Once the mirror and frame are dry you can put them back together. Clean the front side of the mirror and lay it down in the frame. If you mirror was a tight fit to begin with, you might need to cut out some of the fabric. An exacto knife works great for this.

Use a staple gun to hold the mirror in place. Set your gun about a 1/4″ away from the side and staple. This will embed the staple in the frame but leave a little piece out to hold the mirror.

At this point your can put a backing on your frame if you want, and reattach your hardware if there was any. And you’re done!

Here are some of my picture attempts. :)

(You can see the frame well in this one but not the mirror so much.)

(This one you can see the mirror really well, and my floor, haha, but not the frame so much)

I hope you can get a good idea how it turned out.

So the Anthro frame was $498. Everything I used came from my stash except the frame. So technically I only spent $1.95. But even if you had to buy the materials – you’re probably only looking at $15-$20. Waaaaay better than $498. :) That makes me smile.

A successful first Mod Podge project! woohoo! I’m now an official Mod Podge convert.

I’d love to hear what you think.


  • Reply February 21, 2014


    i was looking for my first spring project for a newly redecorated living room. i’m not looking any longer!! what a great idea and kudos for the H U G E savings. can’t wait to get started. now if mother Nature would just cooperate. :(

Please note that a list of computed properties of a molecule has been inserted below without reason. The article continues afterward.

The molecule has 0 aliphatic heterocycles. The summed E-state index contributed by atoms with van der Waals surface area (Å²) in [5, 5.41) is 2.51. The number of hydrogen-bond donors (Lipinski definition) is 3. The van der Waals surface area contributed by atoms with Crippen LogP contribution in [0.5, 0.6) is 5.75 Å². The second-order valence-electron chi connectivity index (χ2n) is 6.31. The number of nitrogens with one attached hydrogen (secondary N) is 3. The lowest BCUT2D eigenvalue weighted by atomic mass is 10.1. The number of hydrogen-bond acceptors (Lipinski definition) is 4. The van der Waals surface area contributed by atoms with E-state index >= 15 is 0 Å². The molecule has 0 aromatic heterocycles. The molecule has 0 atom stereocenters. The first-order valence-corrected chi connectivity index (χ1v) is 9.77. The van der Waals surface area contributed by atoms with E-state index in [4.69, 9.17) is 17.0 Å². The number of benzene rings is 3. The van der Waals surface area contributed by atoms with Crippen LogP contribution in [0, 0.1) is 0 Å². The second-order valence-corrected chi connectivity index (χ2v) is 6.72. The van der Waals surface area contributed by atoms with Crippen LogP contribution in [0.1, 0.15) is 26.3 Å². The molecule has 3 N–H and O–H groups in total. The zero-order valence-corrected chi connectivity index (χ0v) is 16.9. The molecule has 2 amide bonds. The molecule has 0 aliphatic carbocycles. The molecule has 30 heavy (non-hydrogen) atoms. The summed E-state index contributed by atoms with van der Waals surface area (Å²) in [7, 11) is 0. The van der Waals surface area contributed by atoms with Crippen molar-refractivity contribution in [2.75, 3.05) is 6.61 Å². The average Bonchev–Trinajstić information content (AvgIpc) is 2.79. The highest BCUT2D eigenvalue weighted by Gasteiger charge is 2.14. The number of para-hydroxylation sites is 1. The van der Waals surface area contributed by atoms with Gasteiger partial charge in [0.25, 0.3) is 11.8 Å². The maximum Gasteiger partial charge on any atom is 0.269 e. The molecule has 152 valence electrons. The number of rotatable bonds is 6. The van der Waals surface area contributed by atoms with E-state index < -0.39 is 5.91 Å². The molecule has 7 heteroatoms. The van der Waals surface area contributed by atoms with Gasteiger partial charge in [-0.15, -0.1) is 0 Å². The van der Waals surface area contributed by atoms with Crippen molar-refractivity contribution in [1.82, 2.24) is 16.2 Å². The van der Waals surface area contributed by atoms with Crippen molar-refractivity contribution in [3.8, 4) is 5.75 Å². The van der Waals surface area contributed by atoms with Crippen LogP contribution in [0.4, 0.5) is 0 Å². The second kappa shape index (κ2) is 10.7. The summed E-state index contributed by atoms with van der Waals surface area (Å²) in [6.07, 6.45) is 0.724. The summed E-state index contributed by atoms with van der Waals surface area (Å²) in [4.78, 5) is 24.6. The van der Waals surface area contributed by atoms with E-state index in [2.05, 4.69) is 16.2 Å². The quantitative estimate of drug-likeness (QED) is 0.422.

• Reply March 26, 2014

    riki mills

    fab tutorial! very impressed! I am an old mod pdge girl! but this looks like a huge project! congrats!

  • Reply June 12, 2014


    Brilliant! Great Tutorial Wonderful Sense of Humor. Bravo.

  • Reply June 20, 2014


    That’s a great knockoff! I love the idea of doing a fabric frame–it looks great =D

  • Reply February 21, 2015

    elyse major

    nice tutorial! lovely results!


  • Reply October 30, 2015


    Hi, I loved this mirror so I thought I’d revamp my old mirror. I brought a cheap duvet and as like you, this was my first encounter with mod podge. The frame was a bit fiddly but managed it ok, but I’m not going to lie, it was a nightmare removing the back of the mirror but I got there in the end and I absolutely love it. I loved it so much that I covered photo frames too. Thanks for inspiring me

Leave a Reply